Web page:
Summertime and the living’ is easy, or at least, spent in the garden. In my corner of the world my lot is wooded and a creek runs through it. I see my share of wild life and appreciate Pachamama for all her glorious gifts, gladly taking on the role of steward at this intersection of latitude and longitude on our planet. I know if one lives in nature, one often has to beat back nature. In all its fecund beauty, nature is programmed to multiply and grow. I head outside and start getting my yard into shape again. Yet my shamanic lifestyle and mindset does present challenges in the garden.
The way I approach my garden work is important. For example, weed-pulling. This task actually consists of killing plants. If I am really present in my gardening moments, I know that everything is alive, everything is vibration, so in order to make peace with the weeding part of yardening, I thank the plant for its service before I remove it from the earth. Of course, it goes back to the earth eventually when the yard bags are taken away, so I keep mindful that even though the plant has just as much a right to be here as I do, we are both a part of a circle of life and death.
In the past my always-in-a-hurry-self, exerting a great deal of energy and force on a plant, has attacked an overgrown bush with aggressive pruning-shear force, only to have the branches stubbornly refuse to yield to the cut, snap back or rudely poke me in the eye with a well-aimed branch tip. The times when I am cognizant of the living creature in front of me, and I approach it with the respectful question, “Where do you want it?” and then make my cut, it goes much smoother. For one I am not rushing to get through the pruning. I let myself be guided by the plant as to what needs to be cut and where. It feels a lot more interactive and cooperative, the “as within, so without” way, whereby I approach with respect and I am given respect.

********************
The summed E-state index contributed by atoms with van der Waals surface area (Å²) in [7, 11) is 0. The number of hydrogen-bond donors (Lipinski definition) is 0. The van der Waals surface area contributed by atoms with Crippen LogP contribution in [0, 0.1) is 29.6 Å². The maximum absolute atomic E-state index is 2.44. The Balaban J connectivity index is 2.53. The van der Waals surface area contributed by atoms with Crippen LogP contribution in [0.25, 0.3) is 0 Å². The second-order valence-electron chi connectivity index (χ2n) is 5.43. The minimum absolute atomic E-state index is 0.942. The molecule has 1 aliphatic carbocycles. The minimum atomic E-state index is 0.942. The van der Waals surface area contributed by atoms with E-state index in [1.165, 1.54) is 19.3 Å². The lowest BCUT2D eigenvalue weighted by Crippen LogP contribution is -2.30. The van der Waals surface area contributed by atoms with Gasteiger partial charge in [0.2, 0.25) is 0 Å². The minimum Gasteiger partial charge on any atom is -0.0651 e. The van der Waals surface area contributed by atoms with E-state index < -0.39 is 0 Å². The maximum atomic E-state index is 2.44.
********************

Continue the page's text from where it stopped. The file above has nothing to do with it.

I think about this teaching frequently when in the garden. It’s true in weed pulling too. Think thistles, milk weed and young trees. The taller the weed, the deeper its roots. What is manifested in the upper realm is manifested in the lower.
Although it may seem peaceful and serene, there’s a lot going on here in my piece of paradise, unseen and unheard. The mother trees are supporting baby seedlings, sending them nutrients in silent communication. In some cases, two mature trees maybe be sending each other nutrients in symbiotic relationship. Groundcovers, pushy and invasive, spread like green edged tsunami waves washing into beds where no ground cover has gone before. One TV program showed where certain plants emitted some kind of repugnant chemical or odor to keep other plants away from it so it could have more nutrients or territory or both. In some cases, it was deliberately planted to act as a natural border to invasives. Oh, yes. There’s a lot going on out there.
Which brings me to another dilemma…whether to use a chemical weed killer, you know the one I mean. Using it is an easy, quick solution to control unwanted plants. Yet, this type of floricide is hard to accept and rationalize in my shamanic mindset. Not only does the application kill the plant, it could damage all the critters who live on, in, over or under it, the animals which eat it, and the person spraying as well. With the story of Rachel Carson’s Silent Spring forever etched in my heart, I have to wonder if we aren’t killing the earth a little bit with every application, and with it, ourselves. We are all connected.
I have a particular problem with a certain plant now called a horsetail weed. I respect it. It’s been around since prehistoric times, so it knows how to adapt and survive. It spreads by spores in the early spring and then by a creeping root system. I tried cutting, burning and smothering it. Research tells me what it appears not to like is enriched, healthy soil. My local county extension service claims over a 5 year period, if the soil is enriched, it will go away on its own. Hmmmm. Perhaps Horsetail is the junk food junkie of the plant world craving nutritionless soil.
I keep a little bit of cornmeal with my tools. At the end of a gardening day, I perform an easy ritual of gratitude. Taking some of the golden grains, I gently sprinkle a bit over the dark soil. I whisper a prayer of thanksgiving for all of creation and hope my actions that day are acceptable in the Sight of Creation. And so it is.